Late Saturday night, campaigners projected large satellite images of BP’s Gulf of Mexico oil spill onto the side of the Science Museum, in protest at the company’s sponsorship of the museum’s Cosmonauts exhibition, which comes to an endthis Sunday. The “projection protest” followed the announcement that BP’s controversial sponsorship deal with the Tate will end in 2017, after years of mounting pressure from artists and campaigners. The protest also marked the start of British Science Week. Anti-oil sponsorship groups have said campaigns will escalate at other oil sponsored institutions, including the British Museum and the Science Museum, to make sure deals with BP are not renewed.
Alice Bell, from the “Progressive Science Institute”, said: “As we celebrate the start of British Science Week, it’s important to remember the ways in which this amazing human endeavour we call science can be applied to some really dangerous ends. BP is sponsoring a space exhibition at the Science Museum, so we projected space-science images of the Deepwater Horizon spill on the museum’s wall. Museum sponsorship is just the public face of a much larger problem – the oil industry has its grip on way too many of our finest scientific institutions. It’s time the Science Museum cleansed itself of BP logos and the American Geophysical Union dropped sponsors like Exxon too.”
During the protest, a member of museum staff who had secured the BP sponsorship admitted to the protesters that BP had always been a problematic company. In December, the museum’s director, Ian Blatchford, accepted the Pushkin medal in person from Vladimir Putin, for his role in the exhibition. In the same month, the Science Museum decided not to renew its sponsorship deal with the oil company, Shell, after the campaign group, BP or not BP?, revealed how Shell had influenced the museum’s climate science exhibition. Yesterday, the Tate announced that BP would be ending its 26-year sponsorship deal with the gallery and now attention has focussed on other oil-sponsored cultural institutions in London and across the UK.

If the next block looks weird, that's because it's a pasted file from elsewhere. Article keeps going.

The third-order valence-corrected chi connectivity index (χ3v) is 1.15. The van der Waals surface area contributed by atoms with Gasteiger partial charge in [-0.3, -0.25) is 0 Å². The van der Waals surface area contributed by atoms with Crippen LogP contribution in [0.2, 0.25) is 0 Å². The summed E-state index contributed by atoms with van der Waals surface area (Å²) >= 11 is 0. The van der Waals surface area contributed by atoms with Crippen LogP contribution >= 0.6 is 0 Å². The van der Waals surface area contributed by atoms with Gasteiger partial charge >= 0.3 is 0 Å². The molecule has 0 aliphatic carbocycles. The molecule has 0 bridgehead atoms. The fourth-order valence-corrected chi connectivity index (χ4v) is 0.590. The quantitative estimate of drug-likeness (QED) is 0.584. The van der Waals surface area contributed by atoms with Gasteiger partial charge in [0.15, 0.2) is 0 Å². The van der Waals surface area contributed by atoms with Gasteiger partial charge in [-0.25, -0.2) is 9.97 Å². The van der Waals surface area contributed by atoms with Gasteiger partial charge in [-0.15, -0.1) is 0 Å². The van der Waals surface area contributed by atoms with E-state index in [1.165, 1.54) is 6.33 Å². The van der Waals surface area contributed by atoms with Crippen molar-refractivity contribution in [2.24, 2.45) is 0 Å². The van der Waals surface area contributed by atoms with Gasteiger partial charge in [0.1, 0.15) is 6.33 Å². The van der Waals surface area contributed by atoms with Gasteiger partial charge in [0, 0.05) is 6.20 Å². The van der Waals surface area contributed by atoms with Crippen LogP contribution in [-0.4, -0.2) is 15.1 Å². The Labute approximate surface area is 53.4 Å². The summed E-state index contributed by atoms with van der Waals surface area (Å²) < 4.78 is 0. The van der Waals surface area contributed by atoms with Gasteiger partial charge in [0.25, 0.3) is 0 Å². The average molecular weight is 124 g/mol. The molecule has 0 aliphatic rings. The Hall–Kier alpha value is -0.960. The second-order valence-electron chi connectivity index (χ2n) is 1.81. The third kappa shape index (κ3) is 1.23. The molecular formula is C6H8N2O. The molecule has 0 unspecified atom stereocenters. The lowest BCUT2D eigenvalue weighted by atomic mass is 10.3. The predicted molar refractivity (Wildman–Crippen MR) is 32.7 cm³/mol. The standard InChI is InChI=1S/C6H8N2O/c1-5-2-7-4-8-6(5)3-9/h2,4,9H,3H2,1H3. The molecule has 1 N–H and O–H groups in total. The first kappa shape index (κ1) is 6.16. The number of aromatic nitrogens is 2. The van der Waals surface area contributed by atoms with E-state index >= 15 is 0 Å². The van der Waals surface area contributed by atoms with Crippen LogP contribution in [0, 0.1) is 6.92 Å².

Chris Garrard, from creative campaign group, “BP or not BP?”, said: “BP’s sponsorship of the Science Museum isn’t philanthropy. It is a cheap way for BP to gain the social legitimacy it needs in order to press ahead with new high-risk projects, like the four ultra deep-water wells it now has planned for the Great Australian Bight, where BP would drill for a fossil fuel we can’t afford to burn. BP clearly hasn’t learnt from its ‘gross negligence’ in the Gulf of Mexico – a spill in Australia would be catastrophic.”
BP currently sponsors the Science Museum’s Cosmonauts exhibition and collaborates with the museum on the Ultimate Stem Challenge, a competition for schoolchildren. BP continues to sponsor the British Museum, the National Portrait Gallery and the Royal Opera House, although all three institutions are currently in discussions as to whether to renew their deals with BP.
The protest was organised by three campaign groups working on climate change, science and sponsorship: BP or not BP?, the Progressive Science Institute and Feral X.
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